Take the 2-minute tour ×
Super User is a question and answer site for computer enthusiasts and power users. It's 100% free, no registration required.

I have a cable connection coming to my apartment from somewhere in the house. I assume they have a router and a modem and they do like this to grant connectivity to the whole house. To connect, I have to use a static IP address and a netmask like 255.255.255.128.

I am wondering: can I install a wireless router in my flat in order to have wifi connection? Is it enough to buy a router and connect the LAN cable that now I connect to my PC directly to its WAN port and it will propagate the signal via wireless? I assume I have to set the routers IP to the one that I use now on my computer, and the router will take care about generating local IP addresses for the computers connected to it. I would therefore use DHCP settings on all clients of the router.

Do I need to check something specific when buying the router?

Thanks for your advice

share|improve this question

3 Answers 3

Yes you can do this. There are two techniques that you should be aware of though.

First, the Double NAT. This is where your router has a WAN address of say, 192.168.0.100 and a LAN network of say, 10.0.0.0/24. This is the simplest to setup, and will definitely work, but it has a slew of drawbacks. Some stuff just can't work properly this way. Google "double nat" and you'll see a whole bunch of articles.

The better alternative is to put the router into bridge mode. This will make your router more-or-less transparent on the network, you will still connect wirelessly to it, but the DHCP and NATing still occurs on the existing router. Unfortunately, not all consumer routers support this. I have an Airport Express (Apple), it does. Some consumer routers won't show an option called "bridge mode", but may have options to disable both DHCP and NAT, this would work as well.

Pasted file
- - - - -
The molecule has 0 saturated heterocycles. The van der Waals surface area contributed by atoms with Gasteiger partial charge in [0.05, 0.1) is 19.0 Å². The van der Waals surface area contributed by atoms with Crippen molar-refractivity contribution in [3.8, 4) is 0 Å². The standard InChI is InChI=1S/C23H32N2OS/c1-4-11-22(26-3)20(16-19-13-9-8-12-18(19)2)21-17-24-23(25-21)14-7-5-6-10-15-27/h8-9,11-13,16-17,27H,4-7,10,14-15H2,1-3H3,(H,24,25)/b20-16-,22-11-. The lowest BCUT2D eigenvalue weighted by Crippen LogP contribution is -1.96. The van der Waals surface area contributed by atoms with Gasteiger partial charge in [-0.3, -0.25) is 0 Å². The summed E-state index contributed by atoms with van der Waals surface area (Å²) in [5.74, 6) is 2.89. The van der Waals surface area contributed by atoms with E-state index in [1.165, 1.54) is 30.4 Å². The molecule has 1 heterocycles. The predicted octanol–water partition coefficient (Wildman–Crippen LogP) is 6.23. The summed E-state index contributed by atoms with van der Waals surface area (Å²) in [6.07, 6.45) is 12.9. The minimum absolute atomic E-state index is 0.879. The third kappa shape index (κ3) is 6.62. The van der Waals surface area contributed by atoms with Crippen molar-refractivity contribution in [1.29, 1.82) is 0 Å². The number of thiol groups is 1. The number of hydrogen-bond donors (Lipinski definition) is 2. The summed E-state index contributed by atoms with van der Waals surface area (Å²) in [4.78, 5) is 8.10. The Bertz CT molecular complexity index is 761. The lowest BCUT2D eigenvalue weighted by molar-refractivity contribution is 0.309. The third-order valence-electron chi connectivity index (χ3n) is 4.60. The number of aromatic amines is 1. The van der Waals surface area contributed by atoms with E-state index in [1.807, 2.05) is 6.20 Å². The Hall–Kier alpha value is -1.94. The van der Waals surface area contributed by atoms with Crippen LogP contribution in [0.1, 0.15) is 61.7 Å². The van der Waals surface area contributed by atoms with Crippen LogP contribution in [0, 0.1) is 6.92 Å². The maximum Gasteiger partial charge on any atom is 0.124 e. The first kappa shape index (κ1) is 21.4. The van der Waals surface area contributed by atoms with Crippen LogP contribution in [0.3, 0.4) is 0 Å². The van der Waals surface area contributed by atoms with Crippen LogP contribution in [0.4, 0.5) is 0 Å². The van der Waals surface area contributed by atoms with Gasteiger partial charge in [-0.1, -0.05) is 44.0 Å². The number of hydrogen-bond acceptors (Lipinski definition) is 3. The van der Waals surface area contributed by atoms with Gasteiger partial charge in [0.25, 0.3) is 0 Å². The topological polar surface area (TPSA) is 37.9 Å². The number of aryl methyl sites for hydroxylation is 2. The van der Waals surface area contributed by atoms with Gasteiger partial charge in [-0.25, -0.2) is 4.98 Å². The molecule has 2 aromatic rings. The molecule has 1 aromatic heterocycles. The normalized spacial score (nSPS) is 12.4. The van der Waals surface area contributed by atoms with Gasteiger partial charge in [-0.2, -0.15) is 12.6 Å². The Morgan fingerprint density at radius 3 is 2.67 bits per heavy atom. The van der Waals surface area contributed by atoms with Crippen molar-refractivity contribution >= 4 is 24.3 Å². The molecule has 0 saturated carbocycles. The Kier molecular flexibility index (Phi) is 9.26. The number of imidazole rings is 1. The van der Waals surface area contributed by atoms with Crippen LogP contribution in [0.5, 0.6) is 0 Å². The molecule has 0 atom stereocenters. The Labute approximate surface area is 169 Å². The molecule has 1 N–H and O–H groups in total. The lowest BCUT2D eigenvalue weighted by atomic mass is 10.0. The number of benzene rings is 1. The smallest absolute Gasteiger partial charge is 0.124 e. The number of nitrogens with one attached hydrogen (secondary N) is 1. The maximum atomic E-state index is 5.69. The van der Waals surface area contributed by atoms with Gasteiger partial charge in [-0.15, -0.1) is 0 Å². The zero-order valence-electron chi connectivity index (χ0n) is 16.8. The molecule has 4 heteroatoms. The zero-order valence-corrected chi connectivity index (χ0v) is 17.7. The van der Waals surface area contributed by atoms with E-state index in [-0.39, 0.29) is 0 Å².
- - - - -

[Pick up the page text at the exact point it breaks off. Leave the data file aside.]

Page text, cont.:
share|improve this answer

You should be able to set the wireless router's external interface to the static IP provided to you and set up the wireless LAN to a non-routable subnet which is usually enabled by default.

share|improve this answer
  • Connect WAN port to ethernet modem.
  • Configure the router to use the public IP on the WAN interface. (May need to restart modem right after).
  • Configure wireless parameters: a SSID (network name) that is unique to prevent confusion, and a WPA2/AES-CCMP encryption key.
  • Connect some PC to LAN ports if you want.
  • Connect other PC through wifi (you can use LAN and Wifi at the same time for several PC).

Typically DHCP server is enabled by default on the LAN&Wifi side, so you don't have to edit that part.

share|improve this answer

Your Answer

 
discard

By posting your answer, you agree to the privacy policy and terms of service.